Autchre, Snd, DJ Rob Hall - Atlanta, GA

Friday, May 27th, 2005

It's strange to think that I actually debated going to this show.  Ten years ago I would have gotten on a plane to see Autechre if they were playing anywhere within a few hundred miles.  Now, a handful of unmemorable albums and a live show devoid of any stage presence later, I wasn't so sure the venture was necessary.

Rob Hall turned in a fantastic pair of DJ sets that flowed seamlessly between squelchy acid revival and new school electro.  When he got cheeky and dropped an old Autechre record, I couldn't help but think that the best Autechre of the night was going to be coming off of the wrong Rob's hard drive.  SND followed Rob Hall with a scattershot set of hyperactive beats and sample cut ups that reminded me of someone pausing and restarting an old 808 State record hundreds of times per minute with a Nintendo controller.  People tried to dance, and there were a few moments of solid, heavy groove amidst the clutter of broken rhythms, but the maniacal filter sweeps and buzz rolls and digital spasms were what elicited the most cheers.

Autechre took the stage with their usual discretion and launched into patterns of drums reminiscent of their newest record that just left me longing for the depth of the ancient Autechre track Rob Hall had played.  The first ten minutes was all ping pong ball percussion and stabby kick drum thumping that seemed to go nowhere and promised a long night of fighting the doze-off effect of clinically abstracted techno.  With the third track of their set, however, Brown and Booth decided to whip out some surprises including a massive synth swell and some gurgling, bubbly melodies that introduced a more robust and approachable sound than I had anticipated.  Last time Autechre was in town, I got the impression that they were just stewards of a self-regulating process that was building music like techno-organic crystals growing and self-organizing into an infinitely complex lattice.  It was nearly impossible to find a center, but it seemed to always be moving and changing.  This time, the boys seemed to focus less on the construction process and more on the undeniable roots of their musical journey.  Instead of the distant and insincere math noodling, the audience was treated to something akin to a time machine in an alternate universe where rave culture continued to grow and survive and evolve into future dance music rather than glowstick-theater.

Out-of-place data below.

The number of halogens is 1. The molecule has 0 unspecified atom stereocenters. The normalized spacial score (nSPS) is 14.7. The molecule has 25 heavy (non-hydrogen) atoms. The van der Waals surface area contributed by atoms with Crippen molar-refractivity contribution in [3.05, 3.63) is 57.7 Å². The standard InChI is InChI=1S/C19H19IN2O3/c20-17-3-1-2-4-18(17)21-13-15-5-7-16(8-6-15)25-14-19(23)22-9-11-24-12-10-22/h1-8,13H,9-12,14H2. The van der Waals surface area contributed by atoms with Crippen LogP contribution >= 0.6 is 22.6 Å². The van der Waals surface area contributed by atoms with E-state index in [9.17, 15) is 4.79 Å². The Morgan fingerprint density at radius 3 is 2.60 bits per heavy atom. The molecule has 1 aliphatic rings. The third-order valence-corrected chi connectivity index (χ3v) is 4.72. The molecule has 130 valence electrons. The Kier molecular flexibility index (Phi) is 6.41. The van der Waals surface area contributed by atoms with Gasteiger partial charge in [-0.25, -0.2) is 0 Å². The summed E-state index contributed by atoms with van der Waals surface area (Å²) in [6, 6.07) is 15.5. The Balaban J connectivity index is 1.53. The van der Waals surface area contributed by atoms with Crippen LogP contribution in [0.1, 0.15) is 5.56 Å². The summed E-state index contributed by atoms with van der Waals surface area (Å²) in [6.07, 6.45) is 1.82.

Alternating between slower, bass-heavy numbers and hyper-kinetic techno, Autchre proved why they have always been the forerunners of the unabashedly digital dance culture.  They flirted with jazz samples, touches of dark bass manipulation, time-signature warps and some of their own style of brooding minor-key melody, and it all built into an apocalyptic crescendo that demonstrated a willingness to reconnect with the audience that their records don't reflect.  To my surprise, the best Autechre of the night did not come from an eight year old 12"; it came about 45 minutes into their engaging live set.  Now if they could only put out a live album.